13. Ken_Coles

    Deleting a topic help

    Admins (that's me and Paul) delete threads, or move them, or edit their titles. You may be tempted to send us a PM making this request, but my box here (it is not bigger than yours, I haven't found a way to make it bigger) is continually overflowing (I get tons of notes from folks here), causing PMs to bounce. Of course PMs or Reports are always welcome for issues that need attention. But to edit a topic, if you just flag it here (as you did), one of us usually sees it pretty soon and can take care of it. That said, maybe I should leave this one here as a form of advice.... Ken
  14. Ken_Coles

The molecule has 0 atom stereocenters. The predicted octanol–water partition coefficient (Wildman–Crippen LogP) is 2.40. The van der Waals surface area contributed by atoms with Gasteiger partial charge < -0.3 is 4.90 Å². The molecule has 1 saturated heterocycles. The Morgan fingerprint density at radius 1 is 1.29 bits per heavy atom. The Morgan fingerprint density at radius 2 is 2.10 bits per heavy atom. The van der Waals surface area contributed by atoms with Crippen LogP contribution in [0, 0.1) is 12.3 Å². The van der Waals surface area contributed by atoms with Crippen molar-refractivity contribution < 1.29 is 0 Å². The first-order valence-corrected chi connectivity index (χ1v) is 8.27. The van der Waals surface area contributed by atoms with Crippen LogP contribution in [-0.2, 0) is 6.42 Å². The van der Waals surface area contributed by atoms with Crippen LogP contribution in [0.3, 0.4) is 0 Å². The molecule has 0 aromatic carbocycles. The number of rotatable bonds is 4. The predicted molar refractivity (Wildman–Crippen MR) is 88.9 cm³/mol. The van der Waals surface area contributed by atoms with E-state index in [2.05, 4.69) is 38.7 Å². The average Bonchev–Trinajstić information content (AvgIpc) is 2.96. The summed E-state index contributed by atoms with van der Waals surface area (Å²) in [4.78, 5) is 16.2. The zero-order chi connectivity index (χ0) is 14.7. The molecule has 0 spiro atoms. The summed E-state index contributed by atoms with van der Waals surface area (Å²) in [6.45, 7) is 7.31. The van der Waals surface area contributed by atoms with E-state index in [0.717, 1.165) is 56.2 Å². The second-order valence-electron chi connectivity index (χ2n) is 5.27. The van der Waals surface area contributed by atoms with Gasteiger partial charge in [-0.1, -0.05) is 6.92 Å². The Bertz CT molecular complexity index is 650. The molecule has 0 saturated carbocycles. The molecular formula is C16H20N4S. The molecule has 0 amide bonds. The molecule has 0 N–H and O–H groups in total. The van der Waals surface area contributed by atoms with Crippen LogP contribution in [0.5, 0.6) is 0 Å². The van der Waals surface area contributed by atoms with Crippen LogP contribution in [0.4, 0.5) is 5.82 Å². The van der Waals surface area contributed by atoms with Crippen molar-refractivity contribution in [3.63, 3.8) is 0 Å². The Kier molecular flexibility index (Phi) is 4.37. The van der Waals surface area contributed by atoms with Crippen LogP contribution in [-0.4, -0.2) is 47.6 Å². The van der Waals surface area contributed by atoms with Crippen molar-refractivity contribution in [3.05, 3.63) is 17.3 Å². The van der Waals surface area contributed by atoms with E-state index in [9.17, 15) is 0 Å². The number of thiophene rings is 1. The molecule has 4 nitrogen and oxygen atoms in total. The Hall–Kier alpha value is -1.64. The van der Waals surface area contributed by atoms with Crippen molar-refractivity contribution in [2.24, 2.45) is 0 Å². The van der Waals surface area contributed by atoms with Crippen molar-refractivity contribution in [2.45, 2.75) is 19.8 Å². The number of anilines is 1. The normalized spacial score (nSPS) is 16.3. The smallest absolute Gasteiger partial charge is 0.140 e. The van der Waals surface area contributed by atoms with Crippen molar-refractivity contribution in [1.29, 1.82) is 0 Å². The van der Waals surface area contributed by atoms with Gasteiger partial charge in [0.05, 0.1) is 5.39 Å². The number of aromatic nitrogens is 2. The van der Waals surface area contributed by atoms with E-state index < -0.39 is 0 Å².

Please ignore the politics

    Indeed folks, this is a concertina forum. While humor in some measure is welcome, there is a fine line between it and other, non-concertina topics, and everyone seems to see that line in a different place. Time to let this one go (or take it to endlessdebateaboutwebforums.net). Back to your concertinas (or dreams of concertinas for the newbies) please. Ken
  15. How many years? Well Ross, you and I rode up to NHICS in 1997 from Hartford CT to western MA with John K., and you both talked like old hands, so that was at least your second year (it was my first). Ken